DIFFERENCE BETWEEN CIVIL INFRACTIONS, MISDEMEANORS AND FELONIES?
CIVIL INFRACTION: A civil infraction is a minor violation. Many traffic violations are civil infractions, such as speeding and running a red light. The punishment for a civil infraction is usually a fine. The fine may be a modest amount of money, but there are often collateral consequences to being found responsible. For example, you have receive an insurance surcharge is the case of a moving violation. That surcharge can increase your insurance payment. Also, depending on the infraction, you could get a license suspension triggered based on a civil violation which can be destabilizing to someone who needs a vehicle to drive to work and or school. So, although minor violations are not criminal, they should be examined closely and defended. A civil infraction does not have guilt or innocence attached to it. When someone is charged with a civil infraction, the court declares the person either RESPONSIBLE or NOT RESPONSIBLE. There is NO GUILT or INNOCENCE attached to a civil infraction.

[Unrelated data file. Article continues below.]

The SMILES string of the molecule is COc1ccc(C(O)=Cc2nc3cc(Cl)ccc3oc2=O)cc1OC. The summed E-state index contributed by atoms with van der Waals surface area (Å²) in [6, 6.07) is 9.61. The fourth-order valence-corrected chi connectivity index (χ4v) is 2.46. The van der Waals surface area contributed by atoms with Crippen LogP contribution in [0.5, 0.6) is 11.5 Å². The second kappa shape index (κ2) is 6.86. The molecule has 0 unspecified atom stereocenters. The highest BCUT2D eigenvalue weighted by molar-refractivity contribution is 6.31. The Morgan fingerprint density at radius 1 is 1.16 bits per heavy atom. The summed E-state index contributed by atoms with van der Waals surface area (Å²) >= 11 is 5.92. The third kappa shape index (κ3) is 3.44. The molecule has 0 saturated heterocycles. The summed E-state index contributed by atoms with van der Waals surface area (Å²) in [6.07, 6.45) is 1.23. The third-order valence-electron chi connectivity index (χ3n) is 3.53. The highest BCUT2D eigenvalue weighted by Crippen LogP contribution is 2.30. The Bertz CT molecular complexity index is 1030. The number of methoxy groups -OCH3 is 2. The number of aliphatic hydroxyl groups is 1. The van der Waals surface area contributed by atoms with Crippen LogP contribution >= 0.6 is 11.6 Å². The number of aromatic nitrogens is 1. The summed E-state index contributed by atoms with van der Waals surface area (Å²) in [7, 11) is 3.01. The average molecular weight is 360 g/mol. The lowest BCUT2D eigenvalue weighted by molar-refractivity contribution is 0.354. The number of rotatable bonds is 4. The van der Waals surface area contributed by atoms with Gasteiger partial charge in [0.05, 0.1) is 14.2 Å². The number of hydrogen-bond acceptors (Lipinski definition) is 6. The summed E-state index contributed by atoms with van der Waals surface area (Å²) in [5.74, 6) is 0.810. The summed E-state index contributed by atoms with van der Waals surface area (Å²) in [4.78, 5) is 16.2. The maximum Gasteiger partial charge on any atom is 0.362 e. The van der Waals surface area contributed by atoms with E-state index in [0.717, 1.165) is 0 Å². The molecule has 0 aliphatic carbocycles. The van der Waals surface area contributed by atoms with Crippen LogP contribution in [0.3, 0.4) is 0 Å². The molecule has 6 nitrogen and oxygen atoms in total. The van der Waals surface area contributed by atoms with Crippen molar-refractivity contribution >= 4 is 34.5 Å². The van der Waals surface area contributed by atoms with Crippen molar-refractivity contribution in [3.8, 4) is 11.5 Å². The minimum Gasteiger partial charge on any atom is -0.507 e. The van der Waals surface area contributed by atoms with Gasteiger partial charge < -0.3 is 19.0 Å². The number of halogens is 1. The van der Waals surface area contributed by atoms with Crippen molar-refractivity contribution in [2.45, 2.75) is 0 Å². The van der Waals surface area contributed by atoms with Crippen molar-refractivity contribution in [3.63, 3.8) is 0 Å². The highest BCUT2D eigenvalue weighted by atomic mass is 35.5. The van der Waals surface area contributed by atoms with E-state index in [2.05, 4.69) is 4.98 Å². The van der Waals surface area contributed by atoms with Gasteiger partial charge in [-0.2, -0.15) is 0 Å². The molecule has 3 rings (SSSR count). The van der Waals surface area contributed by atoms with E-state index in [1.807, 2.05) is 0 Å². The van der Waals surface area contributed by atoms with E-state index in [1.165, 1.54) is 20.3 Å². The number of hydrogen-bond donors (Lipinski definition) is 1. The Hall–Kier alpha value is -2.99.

MISDEMEANORS: If the punishment does not include the possibility of state prison time, it is a misdemeanor. Misdemeanors are the more common criminal offenses. Such as assault and battery, shoplifting, drinking and drinking and the like. Misdemeanors are a criminal offense and a person can go to jail, in some cases for up to 2.5 years for each misdemeanor offense.
FELONIES: Any crime punishable by confinement in a State prison are felonies; all other crimes are misdemeanors. Although most crimes are misdemeanors, there are many common crimes that are categorized as felonies. Some more common crimes that are felonies include Larceny over $250.00, Malicious Destruction of Property over $250.00, Assault and Battery (with a Dangerous Weapon). The more common felonies that people refer to when discussing felonies also include the more well-known criminal offenses such as murder, arson, rape, drunk driving 3rd or more offense, kidnapping, etc. ###